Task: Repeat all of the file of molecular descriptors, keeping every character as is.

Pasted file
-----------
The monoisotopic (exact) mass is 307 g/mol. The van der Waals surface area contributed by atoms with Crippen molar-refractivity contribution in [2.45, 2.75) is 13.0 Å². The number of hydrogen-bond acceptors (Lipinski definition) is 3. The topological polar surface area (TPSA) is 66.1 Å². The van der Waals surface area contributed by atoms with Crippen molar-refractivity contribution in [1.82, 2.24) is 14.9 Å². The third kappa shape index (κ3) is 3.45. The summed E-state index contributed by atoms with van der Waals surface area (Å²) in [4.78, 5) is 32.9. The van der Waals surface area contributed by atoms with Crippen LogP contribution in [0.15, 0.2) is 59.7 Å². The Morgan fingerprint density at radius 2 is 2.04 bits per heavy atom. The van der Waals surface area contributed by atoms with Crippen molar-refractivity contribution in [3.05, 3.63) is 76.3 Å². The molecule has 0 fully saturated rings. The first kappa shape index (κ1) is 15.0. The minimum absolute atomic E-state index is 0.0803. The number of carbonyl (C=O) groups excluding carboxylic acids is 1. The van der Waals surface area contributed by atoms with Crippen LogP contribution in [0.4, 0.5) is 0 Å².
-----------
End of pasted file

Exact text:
The monoisotopic (exact) mass is 307 g/mol. The van der Waals surface area contributed by atoms with Crippen molar-refractivity contribution in [2.45, 2.75) is 13.0 Å². The number of hydrogen-bond acceptors (Lipinski definition) is 3. The topological polar surface area (TPSA) is 66.1 Å². The van der Waals surface area contributed by atoms with Crippen molar-refractivity contribution in [1.82, 2.24) is 14.9 Å². The third kappa shape index (κ3) is 3.45. The summed E-state index contributed by atoms with van der Waals surface area (Å²) in [4.78, 5) is 32.9. The van der Waals surface area contributed by atoms with Crippen LogP contribution in [0.15, 0.2) is 59.7 Å². The Morgan fingerprint density at radius 2 is 2.04 bits per heavy atom. The van der Waals surface area contributed by atoms with Crippen molar-refractivity contribution in [3.05, 3.63) is 76.3 Å². The molecule has 0 fully saturated rings. The first kappa shape index (κ1) is 15.0. The minimum absolute atomic E-state index is 0.0803. The number of carbonyl (C=O) groups excluding carboxylic acids is 1. The van der Waals surface area contributed by atoms with Crippen LogP contribution in [0.4, 0.5) is 0 Å².